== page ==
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If the rather simple, standard method for specifying how to split mail
doesn't allow you to do what you want, you can set
nnmail-split-fancy. Then you can
play with the
Let's look at an example value of this variable first:
;; Messages from the mailer daemon are not crossposted to any of ;; the ordinary groups. Warnings are put in a separate group ;; from real errors. (| ("from" mail (| ("subject" "warn.*" "mail.warning") "mail.misc")) ;; Non-error messages are crossposted to all relevant ;; groups, but we don't crosspost between the group for the ;; (ding) list and the group for other (ding) related mail. (& (| (any "ding@ifi\\.uio\\.no" "ding.list") ("subject" "ding" "ding.misc")) ;; Other mailing lists... (any "procmail@informatik\\.rwth-aachen\\.de" "procmail.list") (any "SmartList@informatik\\.rwth-aachen\\.de" "SmartList.list") ;; Both lists below have the same suffix, so prevent ;; cross-posting to mkpkg.list of messages posted only to ;; the bugs- list, but allow cross-posting when the ;; message was really cross-posted. (any "bugs-mypackage@somewhere" "mypkg.bugs") (any "mypackage@somewhere" - "bugs-mypackage" "mypkg.list") ;; People... (any "larsi@ifi\\.uio\\.no" "people.Lars_Magne_Ingebrigtsen")) ;; Unmatched mail goes to the catch all group. "misc.misc")
This variable has the format of a split. A split is a (possibly) recursive structure where each split may contain other splits. Here are the possible split syntaxes:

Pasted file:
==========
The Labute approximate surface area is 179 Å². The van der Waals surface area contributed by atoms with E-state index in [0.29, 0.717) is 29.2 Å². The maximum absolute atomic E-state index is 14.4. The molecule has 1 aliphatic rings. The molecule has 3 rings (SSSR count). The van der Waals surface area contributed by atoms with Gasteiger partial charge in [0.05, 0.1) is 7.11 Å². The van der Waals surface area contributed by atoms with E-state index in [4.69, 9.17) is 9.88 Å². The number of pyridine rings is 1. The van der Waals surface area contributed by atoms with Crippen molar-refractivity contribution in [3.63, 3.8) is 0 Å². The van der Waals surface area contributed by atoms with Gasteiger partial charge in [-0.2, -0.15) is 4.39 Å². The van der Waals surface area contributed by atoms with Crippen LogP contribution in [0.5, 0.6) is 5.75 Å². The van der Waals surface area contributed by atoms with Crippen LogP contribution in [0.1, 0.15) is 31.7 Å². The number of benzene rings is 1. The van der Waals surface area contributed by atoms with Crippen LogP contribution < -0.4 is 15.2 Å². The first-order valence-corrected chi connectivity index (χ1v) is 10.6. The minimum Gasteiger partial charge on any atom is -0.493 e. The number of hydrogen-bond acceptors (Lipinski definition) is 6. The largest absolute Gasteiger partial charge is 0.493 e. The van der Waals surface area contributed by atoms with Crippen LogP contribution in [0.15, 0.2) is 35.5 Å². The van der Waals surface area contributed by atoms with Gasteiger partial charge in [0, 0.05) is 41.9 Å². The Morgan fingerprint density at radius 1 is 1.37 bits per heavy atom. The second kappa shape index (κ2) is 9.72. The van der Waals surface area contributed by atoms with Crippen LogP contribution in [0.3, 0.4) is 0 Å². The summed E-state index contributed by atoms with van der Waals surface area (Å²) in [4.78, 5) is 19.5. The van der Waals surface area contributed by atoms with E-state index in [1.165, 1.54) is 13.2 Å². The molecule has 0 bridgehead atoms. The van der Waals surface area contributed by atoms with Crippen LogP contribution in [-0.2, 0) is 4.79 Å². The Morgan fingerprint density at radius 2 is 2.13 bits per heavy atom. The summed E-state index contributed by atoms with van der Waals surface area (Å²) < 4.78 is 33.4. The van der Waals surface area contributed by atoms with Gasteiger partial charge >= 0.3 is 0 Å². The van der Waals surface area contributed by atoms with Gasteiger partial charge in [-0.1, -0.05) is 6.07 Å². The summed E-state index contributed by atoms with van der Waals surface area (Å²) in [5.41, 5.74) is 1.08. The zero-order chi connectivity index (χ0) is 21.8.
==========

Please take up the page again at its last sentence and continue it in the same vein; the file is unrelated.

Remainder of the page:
(field value [- restrict [...] ] split [invert-partial])
If restrict (yet another regexp) matches some string after field and before the end of the matched value, the split is ignored. If none of the restrict clauses match, split is processed.
The last element invert-partial is optional. If it is
nil, the match-partial-words behavior controlled by the
nnmail-split-fancy-match-partial-words (see below) is
be inverted. (New in Gnus 5.10.7)
(| split ...)
|(vertical bar), then process each split until one of them matches. A split is said to match if it will cause the mail message to be stored in one or more groups.
(& split ...)
&, then process all splits in the list.
junk, then don't save (i.e., delete) this message. Use with extreme caution.
(: function arg1 arg2 ...)
For instance, the following function could be used to split based on the body of the messages:
(defun split-on-body () (save-excursion (save-restriction (widen) (goto-char (point-min)) (when (re-search-forward "Some.*string" nil t) "string.group"))))
The buffer is narrowed to the header of the message in question when
function is run. That's why
(widen) needs to be called
save-restriction in the example
above. Also note that with the nnimap backend, message bodies will
not be downloaded by default. You need to set
t to do that
(see section 6.5.1 Splitting in IMAP).
(! func split)
!, then split will be processed, and func will be called as a function with the result of split as argument. func should return a split.
nil, it is ignored.
In these splits, field must match a complete field name.
Normally, value in these splits must match a complete word
according to the fundamental mode syntax table. In other words, all
value's will be implicitly surrounded by
which are word delimiters. Therefore, if you use the following split,
(any "joe" "joemail")
messages sent from `email@example.com' will normally not be filed in `joemail'. If you want to alter this behavior, you can use any of the following three ways:
nnmail-split-fancy-match-partial-wordsvariable to non-
nilin order to ignore word boundaries and instead the match becomes more like a grep. This variable controls whether partial words are matched during fancy splitting. The default value is